Pregnancy and Alcohol Purchases: Evidence from Scanner Data (SSRN)
(Together with Elle Parslow)
[Forthcoming, Health Economics]
We analyze household-level changes in alcohol consumption in response to pregnancy. Using scanner data, we identify households with a pregnant household member. Within an event study and a dynamic difference-in-differences estimation, we find that during a first pregnancy, households reduce their alcohol purchases by 35%. After pregnancy, purchases of alcohol are 31% lower than before pregnancy. We do not find any effect during the second pregnancy. We argue that lower consumption during pregnancy changes habits and reduces consumption in the long term. We exclude other explanations and comment on policy implications.
Does Precise Case Information Limit Precautionary Behavior? Evidence from COVID-19 in Singapore (SSRN)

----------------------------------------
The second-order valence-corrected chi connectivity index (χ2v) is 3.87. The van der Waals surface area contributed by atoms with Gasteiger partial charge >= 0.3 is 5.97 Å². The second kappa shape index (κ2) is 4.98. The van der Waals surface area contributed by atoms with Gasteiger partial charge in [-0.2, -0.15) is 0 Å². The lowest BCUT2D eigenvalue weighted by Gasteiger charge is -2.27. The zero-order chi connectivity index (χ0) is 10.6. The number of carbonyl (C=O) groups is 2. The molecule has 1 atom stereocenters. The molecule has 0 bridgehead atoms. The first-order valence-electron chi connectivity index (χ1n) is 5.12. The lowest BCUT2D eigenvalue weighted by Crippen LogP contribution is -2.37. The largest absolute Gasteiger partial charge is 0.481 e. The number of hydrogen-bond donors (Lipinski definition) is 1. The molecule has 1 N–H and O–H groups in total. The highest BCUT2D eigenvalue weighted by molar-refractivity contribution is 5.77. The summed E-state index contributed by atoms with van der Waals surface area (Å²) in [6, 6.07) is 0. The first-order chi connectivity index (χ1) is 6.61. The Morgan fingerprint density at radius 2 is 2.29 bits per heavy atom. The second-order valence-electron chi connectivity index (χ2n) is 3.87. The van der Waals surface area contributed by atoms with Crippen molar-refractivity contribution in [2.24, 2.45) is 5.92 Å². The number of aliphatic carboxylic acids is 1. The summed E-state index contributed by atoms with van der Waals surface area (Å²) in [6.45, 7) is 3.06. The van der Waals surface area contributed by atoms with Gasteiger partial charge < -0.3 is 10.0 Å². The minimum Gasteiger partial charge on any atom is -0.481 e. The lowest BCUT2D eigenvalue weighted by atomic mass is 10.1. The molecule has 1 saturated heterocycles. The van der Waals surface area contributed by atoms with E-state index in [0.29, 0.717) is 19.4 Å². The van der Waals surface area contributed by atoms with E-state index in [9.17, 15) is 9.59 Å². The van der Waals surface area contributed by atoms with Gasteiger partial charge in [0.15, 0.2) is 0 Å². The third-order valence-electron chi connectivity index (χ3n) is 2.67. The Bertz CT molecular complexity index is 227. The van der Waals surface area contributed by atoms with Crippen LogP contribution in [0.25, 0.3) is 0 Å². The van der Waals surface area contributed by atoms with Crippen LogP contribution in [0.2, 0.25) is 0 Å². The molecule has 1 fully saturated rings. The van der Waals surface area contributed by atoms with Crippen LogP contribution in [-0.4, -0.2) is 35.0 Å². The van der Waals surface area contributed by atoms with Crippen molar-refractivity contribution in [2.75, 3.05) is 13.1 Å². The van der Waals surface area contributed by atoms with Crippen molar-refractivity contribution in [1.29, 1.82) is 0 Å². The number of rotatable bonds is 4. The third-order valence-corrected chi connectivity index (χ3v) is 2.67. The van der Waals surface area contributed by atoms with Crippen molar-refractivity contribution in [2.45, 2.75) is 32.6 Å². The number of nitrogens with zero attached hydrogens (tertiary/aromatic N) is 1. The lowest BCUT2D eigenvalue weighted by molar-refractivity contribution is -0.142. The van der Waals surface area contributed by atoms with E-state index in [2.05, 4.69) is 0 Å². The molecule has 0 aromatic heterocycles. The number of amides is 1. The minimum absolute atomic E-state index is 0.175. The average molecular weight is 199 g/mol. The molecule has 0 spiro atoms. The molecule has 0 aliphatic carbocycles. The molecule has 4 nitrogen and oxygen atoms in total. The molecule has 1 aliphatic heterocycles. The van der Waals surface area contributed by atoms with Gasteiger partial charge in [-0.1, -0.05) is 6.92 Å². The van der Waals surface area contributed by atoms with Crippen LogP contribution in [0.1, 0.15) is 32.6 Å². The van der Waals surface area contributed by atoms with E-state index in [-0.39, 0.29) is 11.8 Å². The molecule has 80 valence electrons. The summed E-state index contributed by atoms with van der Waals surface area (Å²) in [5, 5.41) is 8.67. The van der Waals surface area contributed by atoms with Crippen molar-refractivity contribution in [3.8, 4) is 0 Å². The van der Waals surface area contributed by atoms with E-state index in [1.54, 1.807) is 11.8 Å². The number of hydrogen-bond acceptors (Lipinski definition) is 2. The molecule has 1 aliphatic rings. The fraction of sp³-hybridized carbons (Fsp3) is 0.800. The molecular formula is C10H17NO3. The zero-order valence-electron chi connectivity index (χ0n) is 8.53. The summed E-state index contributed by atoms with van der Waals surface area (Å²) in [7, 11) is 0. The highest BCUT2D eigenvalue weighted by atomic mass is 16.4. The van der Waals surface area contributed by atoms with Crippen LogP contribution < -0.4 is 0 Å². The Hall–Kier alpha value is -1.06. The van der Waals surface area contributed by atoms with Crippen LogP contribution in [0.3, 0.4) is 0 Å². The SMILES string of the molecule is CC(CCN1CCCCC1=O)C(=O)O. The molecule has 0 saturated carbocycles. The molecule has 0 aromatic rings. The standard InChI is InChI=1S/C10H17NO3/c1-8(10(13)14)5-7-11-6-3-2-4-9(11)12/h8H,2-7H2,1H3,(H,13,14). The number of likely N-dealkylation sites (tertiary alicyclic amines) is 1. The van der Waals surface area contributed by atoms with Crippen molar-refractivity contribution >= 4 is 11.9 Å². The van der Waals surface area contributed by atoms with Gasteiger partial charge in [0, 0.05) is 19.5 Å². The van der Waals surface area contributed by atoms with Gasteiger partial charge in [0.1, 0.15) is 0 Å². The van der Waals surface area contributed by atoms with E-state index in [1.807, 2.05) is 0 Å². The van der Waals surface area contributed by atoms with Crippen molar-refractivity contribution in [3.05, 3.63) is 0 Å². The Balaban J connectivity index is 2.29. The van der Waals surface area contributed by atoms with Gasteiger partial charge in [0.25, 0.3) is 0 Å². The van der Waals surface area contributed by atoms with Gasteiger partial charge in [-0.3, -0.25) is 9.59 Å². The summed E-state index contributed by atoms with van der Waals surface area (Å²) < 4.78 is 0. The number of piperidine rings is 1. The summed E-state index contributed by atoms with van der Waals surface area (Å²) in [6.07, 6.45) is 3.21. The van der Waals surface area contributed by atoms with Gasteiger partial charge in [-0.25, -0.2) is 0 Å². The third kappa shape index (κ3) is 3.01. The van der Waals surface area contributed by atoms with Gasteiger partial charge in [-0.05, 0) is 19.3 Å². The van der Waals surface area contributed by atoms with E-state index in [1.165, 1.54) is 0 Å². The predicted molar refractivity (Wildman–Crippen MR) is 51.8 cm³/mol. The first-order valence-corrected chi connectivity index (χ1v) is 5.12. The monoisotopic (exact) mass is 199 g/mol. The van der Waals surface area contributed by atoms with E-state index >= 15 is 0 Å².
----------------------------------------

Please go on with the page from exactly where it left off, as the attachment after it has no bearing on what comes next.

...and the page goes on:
(Together with Matthew Shapiro)
Limiting the spread of contagious diseases can involve both government-managed and voluntary efforts. Governments have a number of policy options beyond direct intervention that can shape individuals’ responses to a pandemic and its associated costs. During its first wave of COVID-19 cases, Singapore was among a few countries that attempted to adjust behavior through the public provision of detailed case information. Singapore’s Ministry of Health maintained and shared precise, daily information detailing local travel behavior and residences of COVID-19 cases. We use this transparency policy along with device-level cellphone data to quantify how local and national COVID-19 case announcements trigger differential behavioral changes. We find evidence that individuals are three times more responsive to outbreaks in granularly defined locales. Conditional on keeping infection rates at a manageable level, the results suggest economic value in this type of transparency by mitigating precautionary activity reductions.
Retail Pharmacies and Drug Diversion during the Opioid Epidemic (Download)
(Together with Xuan Zhang)